Physis is the origin of our word physical, physiology and physics.

Physis was the Greek word for the material universe we sense, experience, examine and measure in an attempt to predict future behavior.

This view of tree rings suggests that the past geological record is still observble in the world we see today. Thus the quest to understand, predict, measure and examine nature involves observation and prehistorical details of the geological record. This focus on the material and the temporal is the basis of scientific inquiry today.

In Ionia, a Greek province, these thinkers who examined physical reality were referred to by Plato and Aristote as: physikoi, the natural philosophers or philosophers of nature. Among them was Thales who conceived of the primordial origin of the cosmic regularity sensed by us was the primary element of water. He believed the universe emerged from a primordial aqueous solution like an embryo in an egg's allantoin, or fluid membrane.

Greek physical thought produced variations on ideas about creation and the origins of all material existence. Among the ideas discussed by the physikoi was the four elements that combine to form the sensory reality of the material world. By the time of Aristotle these ideas coalesced into the doctrine of the four elements.

Greek doctrine of the Four Elements





















These charateristics and elements were the constituent parts of all material things in creation.

A related but very different conception of matter was held by Chinese material philosphers.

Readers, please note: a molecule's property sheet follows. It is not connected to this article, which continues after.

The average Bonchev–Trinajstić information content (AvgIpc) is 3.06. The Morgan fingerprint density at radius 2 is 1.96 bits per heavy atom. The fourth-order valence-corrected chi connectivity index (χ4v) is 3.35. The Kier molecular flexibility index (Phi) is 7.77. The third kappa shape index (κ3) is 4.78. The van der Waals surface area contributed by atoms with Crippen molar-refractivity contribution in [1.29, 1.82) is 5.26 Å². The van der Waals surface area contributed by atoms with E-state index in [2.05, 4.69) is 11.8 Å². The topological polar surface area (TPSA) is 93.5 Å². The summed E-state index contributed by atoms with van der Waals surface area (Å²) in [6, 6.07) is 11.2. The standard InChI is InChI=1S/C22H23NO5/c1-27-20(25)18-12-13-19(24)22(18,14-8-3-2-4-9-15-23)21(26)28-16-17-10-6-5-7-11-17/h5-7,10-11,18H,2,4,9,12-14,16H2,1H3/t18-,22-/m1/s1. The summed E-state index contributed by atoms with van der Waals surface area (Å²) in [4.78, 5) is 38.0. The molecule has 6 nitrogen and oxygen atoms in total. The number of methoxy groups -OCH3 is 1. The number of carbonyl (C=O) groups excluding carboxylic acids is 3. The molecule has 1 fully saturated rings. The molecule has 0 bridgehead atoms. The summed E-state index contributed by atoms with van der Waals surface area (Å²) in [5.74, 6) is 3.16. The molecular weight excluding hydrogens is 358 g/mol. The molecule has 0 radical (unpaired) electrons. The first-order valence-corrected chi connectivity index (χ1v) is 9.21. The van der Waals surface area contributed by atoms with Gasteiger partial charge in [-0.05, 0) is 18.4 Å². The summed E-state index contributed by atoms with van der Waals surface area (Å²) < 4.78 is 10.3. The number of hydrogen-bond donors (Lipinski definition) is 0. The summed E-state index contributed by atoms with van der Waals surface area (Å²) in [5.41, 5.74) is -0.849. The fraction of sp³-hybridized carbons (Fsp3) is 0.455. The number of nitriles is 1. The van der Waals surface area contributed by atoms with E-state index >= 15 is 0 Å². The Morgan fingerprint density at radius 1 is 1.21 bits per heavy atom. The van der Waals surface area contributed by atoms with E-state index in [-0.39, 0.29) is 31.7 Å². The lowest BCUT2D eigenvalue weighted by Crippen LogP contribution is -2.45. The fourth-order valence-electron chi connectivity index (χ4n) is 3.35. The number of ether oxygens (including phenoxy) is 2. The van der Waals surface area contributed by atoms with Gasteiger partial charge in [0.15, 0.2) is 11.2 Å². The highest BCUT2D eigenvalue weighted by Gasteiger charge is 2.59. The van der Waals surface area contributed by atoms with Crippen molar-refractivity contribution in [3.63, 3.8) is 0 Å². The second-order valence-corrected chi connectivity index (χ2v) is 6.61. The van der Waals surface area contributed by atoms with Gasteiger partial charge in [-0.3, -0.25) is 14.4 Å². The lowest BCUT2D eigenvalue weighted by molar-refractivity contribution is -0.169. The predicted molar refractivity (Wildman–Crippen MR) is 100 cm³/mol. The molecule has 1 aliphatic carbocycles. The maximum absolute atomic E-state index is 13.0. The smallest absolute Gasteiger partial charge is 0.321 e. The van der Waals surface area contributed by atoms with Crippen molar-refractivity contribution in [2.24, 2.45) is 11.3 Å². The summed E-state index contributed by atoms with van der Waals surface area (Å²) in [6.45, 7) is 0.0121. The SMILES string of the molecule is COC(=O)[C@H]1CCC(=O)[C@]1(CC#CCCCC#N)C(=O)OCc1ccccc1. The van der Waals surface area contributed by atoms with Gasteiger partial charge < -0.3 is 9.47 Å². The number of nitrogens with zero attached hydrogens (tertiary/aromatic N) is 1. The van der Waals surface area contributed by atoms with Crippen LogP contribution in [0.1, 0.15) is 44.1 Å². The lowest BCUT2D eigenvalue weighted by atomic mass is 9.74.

Chinese five elements
element  water  earth  fire  air  wood

This use of reasonable gategories to make sense of the physical conditions of existence is the mainspring of science.

Our motivation to love the world requires that we explain what that physical and metaphysical world means to us. Our affection for nature has been referred to as an erotics of place.

Physics, physician, and physiology all stem from this same root word. By the time of Heraclitus (BCE 234) this word Physis, was the equivalent of our idea of nature. Nature here referred to the indestructable, elemental, immortal totality of the cosmos -- which Plato said was a living being. In the Greek debate as to the exact meaning of physis is a revealing paradox in our relationship to our surroundings.

Some argued that nature referred to the organizational patterns inherent in all things. Others empasized a fluid process of fluctuation. Hercalitus and Democritus argued that nature referred to either the "structure of things or the development of things."

Dialectically opposite concepts
 Democritus  Heraclitus
 atoms in a void  fire as transformative
 structure is formost  process is dynamic
 constancy  change


What then accounts for the order of things, the importance of physical knowledge in relation to the other ideas we cobble together as we design our worldview.

Three distinct -- yet related and tightly connected, meanings emerged from the early arguments of the philosophers from the time of Thales to the death of Ptolemy.

Do the ideas we believe about the world actually correspond well and effectively with the world we actually inhabit?

This is the task of the physical sciences, to reveal the order, periodicity, form, function, structural dynamics and inherent meaning of actual material existence.

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